Waste and Biomass Valorization

, Volume 10, Issue 12, pp 3753–3762 | Cite as

The Role of Enzyme Loading on Starch and Cellulose Hydrolysis of Food Waste

  • Erfaneh Salimi
  • Konstantinos Saragas
  • Mir Edris Taheri
  • Jelica Novakovic
  • Elli Maria Barampouti
  • Sofia Mai
  • Konstantinos Moustakas
  • Dimitrios Malamis
  • Maria LoizidouEmail author
Original Paper



Sugars production from secondary resources has been recognised as a strategic process unit within the valorisation routes of waste. In this context, food waste (FW) as an abundant waste stream with elevated concentrations of glucose and carbohydrates (cellulose, starch) could stand as a suitable feedstock for saccharification. To evaluate this new potential application of FW, FW enzymatic hydrolysis was investigated via non-commercial enzymes.


FW was subjected to enzymatic hydrolysis by an amylolytic and a cellulolytic formulation under different enzyme loadings. At the optimum conditions, the time course of glucose production during enzymatic hydrolysis was also studied. In order to enlighten the viability of bioethanol production process from FW, the experimental results were evaluated in terms of cost of enzymes per liter of bioethanol produced.


81% starch hydrolysis was achieved after 1 h of hydrolysis by 45 μL amylolytic enzyme NS22109/g starch at 65 °C. With regard to the effect of cellulase loading, 175 μL NS22177/g cellulose achieved 50% saccharification yield. Further increase of enzyme dosage just slightly increased the yield. More specifically, by increasing the enzyme loading 540%, the resulting saccharification efficiency increased by just 16%. Last, the enzyme cost per ethanol yield was almost 3.5 times lower when just amylolytic enzymes were used for similar ethanol yields.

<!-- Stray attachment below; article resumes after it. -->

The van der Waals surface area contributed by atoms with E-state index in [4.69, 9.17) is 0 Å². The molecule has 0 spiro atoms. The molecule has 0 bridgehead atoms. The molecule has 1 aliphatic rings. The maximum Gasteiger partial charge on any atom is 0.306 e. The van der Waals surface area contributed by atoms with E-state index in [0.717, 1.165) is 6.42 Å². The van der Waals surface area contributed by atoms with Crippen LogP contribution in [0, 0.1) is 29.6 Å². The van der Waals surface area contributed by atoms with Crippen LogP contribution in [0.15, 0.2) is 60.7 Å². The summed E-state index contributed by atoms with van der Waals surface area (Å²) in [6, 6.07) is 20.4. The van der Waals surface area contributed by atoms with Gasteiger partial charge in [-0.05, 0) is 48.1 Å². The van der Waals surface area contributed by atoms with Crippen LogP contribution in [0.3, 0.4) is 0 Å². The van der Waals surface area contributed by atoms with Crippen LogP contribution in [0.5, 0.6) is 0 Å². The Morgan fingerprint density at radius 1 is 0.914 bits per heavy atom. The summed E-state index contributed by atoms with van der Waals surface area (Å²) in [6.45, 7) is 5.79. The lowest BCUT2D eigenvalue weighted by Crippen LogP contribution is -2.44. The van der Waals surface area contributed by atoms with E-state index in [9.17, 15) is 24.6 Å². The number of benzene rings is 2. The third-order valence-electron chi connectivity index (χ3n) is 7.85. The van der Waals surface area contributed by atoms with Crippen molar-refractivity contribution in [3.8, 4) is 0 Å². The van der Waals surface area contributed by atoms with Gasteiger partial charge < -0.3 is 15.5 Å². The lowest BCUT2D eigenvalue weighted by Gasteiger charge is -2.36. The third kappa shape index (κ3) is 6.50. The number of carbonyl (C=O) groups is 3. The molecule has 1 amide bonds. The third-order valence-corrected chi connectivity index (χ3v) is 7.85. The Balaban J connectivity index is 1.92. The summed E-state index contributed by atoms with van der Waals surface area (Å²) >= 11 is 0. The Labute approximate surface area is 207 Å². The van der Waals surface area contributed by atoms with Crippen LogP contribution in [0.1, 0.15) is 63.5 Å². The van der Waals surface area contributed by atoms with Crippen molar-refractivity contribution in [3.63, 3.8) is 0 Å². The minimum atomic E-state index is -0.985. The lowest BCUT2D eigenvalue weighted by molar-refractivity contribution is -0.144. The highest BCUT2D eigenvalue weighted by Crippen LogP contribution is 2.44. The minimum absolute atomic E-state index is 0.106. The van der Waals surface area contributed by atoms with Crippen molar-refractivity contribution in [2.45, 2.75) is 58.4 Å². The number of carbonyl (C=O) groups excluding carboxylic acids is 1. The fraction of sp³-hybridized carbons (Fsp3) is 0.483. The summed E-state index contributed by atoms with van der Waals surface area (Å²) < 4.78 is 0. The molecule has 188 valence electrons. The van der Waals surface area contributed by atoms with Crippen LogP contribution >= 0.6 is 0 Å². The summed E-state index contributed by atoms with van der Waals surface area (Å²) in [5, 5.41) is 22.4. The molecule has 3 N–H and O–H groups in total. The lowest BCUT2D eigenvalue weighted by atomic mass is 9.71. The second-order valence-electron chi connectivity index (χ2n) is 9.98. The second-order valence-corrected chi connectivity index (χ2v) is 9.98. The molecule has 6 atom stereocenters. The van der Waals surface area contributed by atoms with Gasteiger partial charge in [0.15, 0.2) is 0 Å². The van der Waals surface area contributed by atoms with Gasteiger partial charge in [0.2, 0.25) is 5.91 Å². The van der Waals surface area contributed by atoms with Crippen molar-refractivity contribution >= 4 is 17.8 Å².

Enzymatic hydrolysis of starch and cellulose present in FW proved to be technically efficient providing high yields. Nevertheless, the difference in the economic weight of the use of amylolytic and/or cellulolytic enzymes strongly influences the viability of FW valorization via bioethanol production.

Graphic Abstract


Amylase Cellulose Enzymatic hydrolysis Food waste Saccharification yield Starch 



European Union


Food waste


Glucose oxidase–peroxidase


Municipal solid waste


Response surface methodology


Unit of Environmental Science and Technology


Greenhouse gas



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Copyright information

© Springer Nature B.V. 2019

Authors and Affiliations

  • Erfaneh Salimi
    • 1
  • Konstantinos Saragas
    • 1
  • Mir Edris Taheri
    • 2
  • Jelica Novakovic
    • 1
  • Elli Maria Barampouti
    • 1
  • Sofia Mai
    • 1
  • Konstantinos Moustakas
    • 1
  • Dimitrios Malamis
    • 1
  • Maria Loizidou
    • 1
    Email author
  1. 1.Unit of Environmental Science & Technology, School of Chemical EngineeringNational Technical University of AthensAthensGreece
  2. 2.Department of Chemical EngineeringUniversity of PatrasPatrasGreece

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